Tag Archives: measure

West Sac voters will face $49.8 million school bond in November

Local school district doesn’t plan to build any news schools, but does hope to pay for some repairs and upgrades at West Sacramento campuses

— NEWS-LEDGER — JULY 2, 2014 —

By Steve Marschke
News-Ledger Editor

West Sacramento voters will be asked to approve a $49.8 million school bond on the November 4 general election ballot.

If the bond measure earns the required 55 percent voter approval, it will help fund the local school district’s laundry list of needed capital improvements –possible items such as fire systems, wheelchair access ramps, heating and ventilation units, windows, paving and security systems.

A motion to place the bond on the November ballot passed 4-0 at last Thursday’s meeting of the Washington Unified School District board of trustees. The action needed all four “yes” votes to take effect – and board member Alicia Cruz overcame her initial reluctance to support a 2014 bond and eventually provided the needed fourth vote.

Board member Adam Menke was absent from the meeting. Cruz joined fellow trustees Katie Villegas, Mary Leland and Sarah Kirby-Gonzalez in supporting the bond.

MARY LELAND: ‘community will support this bond’ (News-Ledger file photo)

MARY LELAND:
‘community will support this bond’
(News-Ledger file photo)

Board member Mary Leland was the first of the group to speak up after hearing a staff presentation on the proposed school bond. She noted that the bond would pay for campus safety measures and “ADA,” or “Americans with Disabilities Act,” compliance.

“I’ve been very anxious to see this on the agenda,” commented Leland at the meeting. “The community is willing to support this bond, and safety is very highly rated on their list. . . In addition, we’re not going to be able to provide career and college readiness if our facilities aren’t up to date.”

“I admit I as on the fence, going back and forth wondering if this was the right time,” added board colleague Sarah Kirby-Gonzalez.

SARAH KIRBY- GONZALEZ:  ‘let the voters’ decide’ (News-Ledger file photo)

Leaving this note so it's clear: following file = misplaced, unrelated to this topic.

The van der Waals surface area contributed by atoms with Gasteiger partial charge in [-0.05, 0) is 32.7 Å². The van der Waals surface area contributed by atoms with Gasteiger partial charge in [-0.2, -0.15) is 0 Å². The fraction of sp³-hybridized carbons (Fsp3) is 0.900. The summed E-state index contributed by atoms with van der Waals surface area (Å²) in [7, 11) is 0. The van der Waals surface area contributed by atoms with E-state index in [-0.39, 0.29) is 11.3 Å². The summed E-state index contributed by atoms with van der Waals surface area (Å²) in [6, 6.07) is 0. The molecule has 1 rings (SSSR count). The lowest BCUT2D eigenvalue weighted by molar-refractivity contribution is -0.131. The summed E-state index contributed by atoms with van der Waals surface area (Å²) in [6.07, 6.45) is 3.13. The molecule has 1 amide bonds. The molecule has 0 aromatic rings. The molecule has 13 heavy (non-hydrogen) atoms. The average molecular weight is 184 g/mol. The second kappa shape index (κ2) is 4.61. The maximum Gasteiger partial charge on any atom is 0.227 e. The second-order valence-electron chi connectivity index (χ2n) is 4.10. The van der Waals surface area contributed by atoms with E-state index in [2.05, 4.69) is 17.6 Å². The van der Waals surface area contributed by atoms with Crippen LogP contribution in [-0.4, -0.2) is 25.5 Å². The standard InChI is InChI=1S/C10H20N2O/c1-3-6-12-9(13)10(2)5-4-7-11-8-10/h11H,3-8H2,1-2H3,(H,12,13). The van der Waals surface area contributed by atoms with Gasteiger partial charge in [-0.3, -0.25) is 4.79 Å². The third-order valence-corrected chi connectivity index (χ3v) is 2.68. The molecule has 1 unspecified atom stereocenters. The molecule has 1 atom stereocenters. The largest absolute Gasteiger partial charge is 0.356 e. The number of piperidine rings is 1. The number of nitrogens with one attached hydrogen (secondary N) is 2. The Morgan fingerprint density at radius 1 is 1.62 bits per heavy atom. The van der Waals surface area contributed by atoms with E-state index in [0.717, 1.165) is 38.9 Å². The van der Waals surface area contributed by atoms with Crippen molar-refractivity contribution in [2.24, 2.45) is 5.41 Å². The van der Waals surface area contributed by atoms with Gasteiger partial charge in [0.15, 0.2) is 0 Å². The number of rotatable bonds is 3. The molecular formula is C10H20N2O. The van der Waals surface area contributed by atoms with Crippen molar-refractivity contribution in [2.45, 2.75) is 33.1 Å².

SARAH KIRBY-
GONZALEZ:
‘let the voters’ decide’
(News-Ledger file photo)

She called for a “carefully thought-out” bond expenditure plan and warned that “it’s important to realize the bond will not fix everything.” The bond money would pay for about a quarter of the district’s capital improvements costs, said Kirby-Gonzalez.

Trustee Katie Villegas, who as a private citizen headed up a previous WUSD school bond measure, recalled that running a bond campaign is “a ton of work.” That bond paid for the new River City High School campus.

“I literally ran that high school bond day to day from my garage,” she said. “We’re at a time now where we need to make some investments, particularly in the north area, in our aging schools.”

Alicia Cruz, chairing the meeting, initially dissented.

“I don’t feel this is the right time for a bond,” she said, earning a bout of polite persuasion from her colleagues on the board.

ALICIA CRUZ: school board member was reluctant to support this bond (News-Ledger file photo)

ALICIA CRUZ: school board member was reluctant to support this bond
(News-Ledger file photo)

Her colleagues seemed to agree that waiting for the higher turnout of a 2016 presidential election might give the bond a better chance to pass.

“But can our district wait that  much time?” asked Villegas.  At one point, Villegas added:

“This isn’t for building a new high school or anything. This is basic stuff. Have you been to Bryte (Elementary School) lately? It’s horrible.”

Kirby-Gonzalez spoke for the majority when she suggested the board simply vote to put the bond on the November ballot, and then see what West Sacramento voters have to say about it.

“I would argue that we just put it out there,” she said. “We put it out there and let them make a choice.”

Cruz detailed one of her objections, which was to the lengthy list of possible projects that bond money could be spent on.

“What scares me is the list of items the bond will cover,” said Cruz. “I think it’s voluminous. I don’t think it’s specific.”

KATIE VILLEGAS:  campaign will be  ‘a ton of work’ (News-Ledger file photo)

KATIE VILLEGAS:
campaign will be
‘a ton of work’
(News-Ledger file photo)

But despite having “that feeling in your gut that says this is not the thing,” concluded Cruz, she eventually agreed to provide the needed fourth vote.

Why?

“Because I am part of a team and I know the district needs this,” she told her colleagues.

The per-household cost of the bond has been estimated downward. The bond resolution capped the cost at $60 per year for every $100,000 in property value, but the board was advised last week that the actual cost would be about $39 annually for every $100,000 in property value. A $300,000 home, therefore, would be taxed around $117 per year over the life of the bond repayment.

The school district conducted a public survey in February to gauge public support for a 2014 bond.

“Although the results were positive, it was clear that a bond campaign would be needed to ensure the public was aware of the need for facility funding that exceeded both (WUSD’s) and the State’s capacity,” noted a district staff report.